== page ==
Best font for a resume - Which theme to go with?

What would you say is the best font for a resume? I normally use Times New Roman but I have seen real good resumes in Calibri, and I was thinking about changing mine also. Which theme do you suggest I go with?

Content Editor Note: Below are five helpful posts on resume fonts, overall resume improvement, and also make sure to check out our Professional Resume Review Service ...because odds are if you aren't sure what font to use on your resume...

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  1. Great tips on overall improvement of your resume
  2. Good forum discussion on resume fonts
  3. forum discussion on resume font size
  4. Discussion on whether your resume and cover letter should have the same font
  5. "Take Your Resumé to the Next Level"


  6. Advice from one of our Professional Resume Reviewers:

    Font selection certainly won't make or break your resume (unless you use something silly like Comic Sans), but a nice font can certainly help your resume look clean and professional.

    First and foremost, you've got to make sure that your resume has a clean overall format with enough spacing between sections so the reviewer doesn't have to strain to read each line. Your resume should look like a professional document, not simply a piece of paper that has been stuffed with as much content as humanly possible. Form, in some sense, serves a true function here. Especially in the world of banking, where you'll be relentlessly pumping out highly word-smithed, highly formatted documents and PowerPoints.

    Now, in terms of choosing your font, there is some level of leeway here. As I said earlier, unless you choose a silly font (i.e. Comic Sans), you'll never be dinged for font selection. However, if you choose a handsome font, you might get lucky and have a design-nerd reviewing your resume. Assuming everything else checks out in terms of your background, education, and experience, a nice font certainly can't hurt.

    Personally, I use Book Antiqua. Its a clean font with understated serifs that's easy on the eyes. And, frankly, I haven't come across a ton of resumes that use it, so I feel it does add a bit of a personal touch.

    Other fonts that work nicely include Helvetica (a personal fave, and a much more important font than most realize), Arial (Microsoft's Helvetica knockoff), Calibri, and Cambria. There's also nothing wrong with Times New Roman, in my opinion, though it's not a personal favorite of mine.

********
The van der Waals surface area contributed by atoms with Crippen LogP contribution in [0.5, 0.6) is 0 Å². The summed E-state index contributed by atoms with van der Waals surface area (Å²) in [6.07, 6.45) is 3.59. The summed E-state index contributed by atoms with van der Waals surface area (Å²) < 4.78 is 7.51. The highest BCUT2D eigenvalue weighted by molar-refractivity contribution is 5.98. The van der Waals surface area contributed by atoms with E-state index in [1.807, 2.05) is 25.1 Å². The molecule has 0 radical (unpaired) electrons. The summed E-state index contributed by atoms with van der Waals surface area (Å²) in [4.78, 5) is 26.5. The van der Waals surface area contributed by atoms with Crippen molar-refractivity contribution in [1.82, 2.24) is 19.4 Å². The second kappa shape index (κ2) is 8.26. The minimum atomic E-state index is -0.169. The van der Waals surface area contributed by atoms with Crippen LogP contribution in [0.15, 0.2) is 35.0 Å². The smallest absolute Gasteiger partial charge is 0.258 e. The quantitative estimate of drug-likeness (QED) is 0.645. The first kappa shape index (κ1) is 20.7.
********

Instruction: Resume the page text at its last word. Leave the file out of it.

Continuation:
Lastly, regardless of which font you use, make sure you size it appropriately. The smallest font I use in the body of my resume is 9-point. I'd be hard-pressed to go smaller than that, and I only feel confident doing so because I've spaced each section appropriately without making the resume feel over-stuffed.

    For any aspiring bankers who think they need some help with their resume, WSO's resume review service is pretty solid. It'll help you get your format down pat and work with you to ensure that your experience is presented in the strongest way possible (i.e. rewording of bullets, reworking of sections, etc.)

    As an aside, for anyone that's interested in fonts and design in general, I recommend the movie "Helvetica" (http://www.helveticafilm.com/.) It's pretty interesting and definitely eye-opening.


    Get a Pro to Review Your Resume


    From our writer Thomas Ausart, who is also one of our Professional Resume Reviewers:

    I have three points (most of them are included above, but I'll be shorter):
    • If you have any doubts, use Times New Roman everywhere
    • If you feel going to the next level, use sans serif font for the headlines/titles (Arial, century gothic, verdana) and serif font for the text (times new roman, garamond...)
    • You are probably worried about the wrong thing...I'll bet anything that anyone on the WSO Resume Review Team can take your resume and find 10 things that are more important to adjust than the font you are using